Iconic first wave British R&B and psychedelic cult heroes, The Pretty Things, will perform some of their final live performances in Australia in October.
The band has announced it will cease playing electric shows with a final hurrah in London on December 13, with special guests Special Guests David Gilmour, Van Morrison and Bill Nighy. Securign the Pretties for a run through Australia is a coup for promoter David Roy Williams.
Local legends – and massive Pretty Things fans - including Tumbleweed, The Sand Pebbles and The Living Eyes are onboard to help send them off.
The Pretty Things are waving goodbye. Be there to wave back....
Tickets are on sale from 10am (AEST) on Friday here.
Wednesday 3rd October - Sydney, FactoryTheatre
+ Tumbleweed + DJ Owen Penglis
Thursday 4th October - Brisbane, The Zoo
+ Golden Age of Ballooning
Saturday 6th October - Melbourne, Thornbury Theatre
+ Sand Pebbles + The Electric Guitars
Sunday 7th October - Melbourne, Caravan Club
+ The Breadmakers
Wednesday 10th October - Geelong, Barwon Club
+ The Living Eyes
Friday 12th October - Melbourne, The Tote
+ The Living Eyes + Banagun
Saturday 13th October - Adelaide, Fowlers Live
Sunday 14th October - Perth, The Charles Hotel
Dave Kettley and Rob Younger marshalling the New Christs at Marrickville Bowlo on Saturday night..
Sydney, you’re such a contrary beast with this live music thing. And you fucking know it.
A year ago, this same bill of the New Christs and Melbourne’s James McCann and The New Vindictives pulled close to a full room at Marrickville Bowlo. This Saturday night, the place isn’t empty by any means but the head count is much lower.
Was it the cold weather? HTFU! It’s winter. Maybe a spot of fatigue with great rock and roll shows seemingly happening weekly? For sure, we’ve been spoilt. It was also the third New Christs appearance in these parts in as many months. if you were one of the waverers that stayed home, it really was your loss.
A PP Arnold show is more than a “gig“, it really is a live performance music history of somebody who has had an extraordinary career as a vocalist since 1964.
Word of the amazing shows in Melbourne had reached Sydney and slowly but surely the room started to fill up (including a front seated section for some of her more mature age fans.)
Whoever assembled her backing band should be congratulated.Thy comprised three-quarters of You Am I who IMHFO don’t get nearly enough credit for being the great musicians they are (Andy Kent should be singled out for really nailing the bass parts), with James Black (the bloke from Rockwiz) and vocalist Talei Wolfgramm joining them.
Brian Henry Hooper being attended to by his angels, his nurses. Carbie Warbie photo.
Four weeks ago Brian Hooper lay in intensive care, surrounded by family and his closest friends. The tumour doctors had found on Hooper’s lung just before Christmas was preventing Hooper from breathing without medical and mechanical assistance. Specialists suggested the even Hooper’s short-term survival was in the realm of miracles.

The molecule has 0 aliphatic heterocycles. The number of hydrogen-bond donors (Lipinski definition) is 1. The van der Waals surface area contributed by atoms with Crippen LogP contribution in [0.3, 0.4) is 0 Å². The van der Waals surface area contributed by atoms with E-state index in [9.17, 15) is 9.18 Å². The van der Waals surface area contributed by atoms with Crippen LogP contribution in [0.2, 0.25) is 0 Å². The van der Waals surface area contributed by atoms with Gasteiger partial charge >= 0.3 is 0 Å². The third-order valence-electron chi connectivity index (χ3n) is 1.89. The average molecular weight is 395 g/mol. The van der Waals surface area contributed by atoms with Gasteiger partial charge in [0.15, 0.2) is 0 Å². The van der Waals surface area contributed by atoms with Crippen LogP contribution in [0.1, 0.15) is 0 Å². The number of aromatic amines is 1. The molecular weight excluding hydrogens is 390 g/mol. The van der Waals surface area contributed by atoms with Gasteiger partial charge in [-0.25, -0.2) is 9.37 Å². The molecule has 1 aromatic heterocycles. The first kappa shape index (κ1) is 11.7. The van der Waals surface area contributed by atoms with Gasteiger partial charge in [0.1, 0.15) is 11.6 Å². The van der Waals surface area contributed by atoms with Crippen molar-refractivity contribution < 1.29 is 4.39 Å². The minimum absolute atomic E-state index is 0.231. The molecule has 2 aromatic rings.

It wasn’t the first time Brian Henry Hooper had been told to fear the worst. Just over 14 years ago Hooper was told by specialists he may never walk again, after the balcony he was standing on at a gathering in Victoria’s Mornington Peninsula collapsed, sending Hooper crashing to the ground, his back mangled from the fall.
Over the next 12 months, Hooper pulled himself back from the edge of permanent paralysis. Hooper’s resilience and psychological strength astounded all around him. In late 2004 Hooper limped back on stage with the Beasts of Bourbon for a gig at the Greyhound Hotel. Towards the end of the set, his battered spine unable to withstand the trauma of standing any longer, Hooper lay on the ground. His bandmates, save for Tony Pola on drums, followed suit, three battle-hardened rockers lying prostrate on the stage in sympathy for their comrade-in-arms.
In the aftermath of Donald Trump’s ascendency to the American presidency, political sociologists scratched their heads trying to explain the emergence of the Trump vote. While some fumbled for the convenient crutch of a conspiracy theory, others acknowledged that there had been, maybe only temporarily, a seismic shift in the American voting demographic.
For those outside of the comfort zone of institutional politics, economic security and politically correct discourse, Trump’s colourful rhetoric was a beacon of hope.
Michael Hurley is a product of the Greenwich Village folk scene of the early 1960's. Back in the day, the Village was a haven for earnest singer-songwriters whose blend of poetic lyrics and folk melodies laid the musico-cultural foundations for the more celebrated counter-cultural movement that peaked toward the end of the decade. Some, like Bob Dylan, mutated into pop cultural icon; others, like Hurley, remained on the fringes.
A scenario The Barman will appreciate: My place of employment has organised for middle-managers to attend a two-day leadership and management session. The notional proposition is clear: to build engagement across and up through to the more senior levels of the corporate hierarchy.
"Engagement", in this context, is a corporate-speak for constructive interaction in the workplace. You can talk to someone, but unless you’re both engaged, it’s just words. And what are words for, when no-one listens anymore?
We’re assembled at the venue, a mid-range hotel-cum-conference venue in Melbourne’s CBD. The room is small and stuffy. The only window looks out to construction works being undertaken across the street. The décor is unimpressive, patterned brown carpet like a Brunswick sharehouse, uncomfortable chairs, inconveniently placed supporting pillars.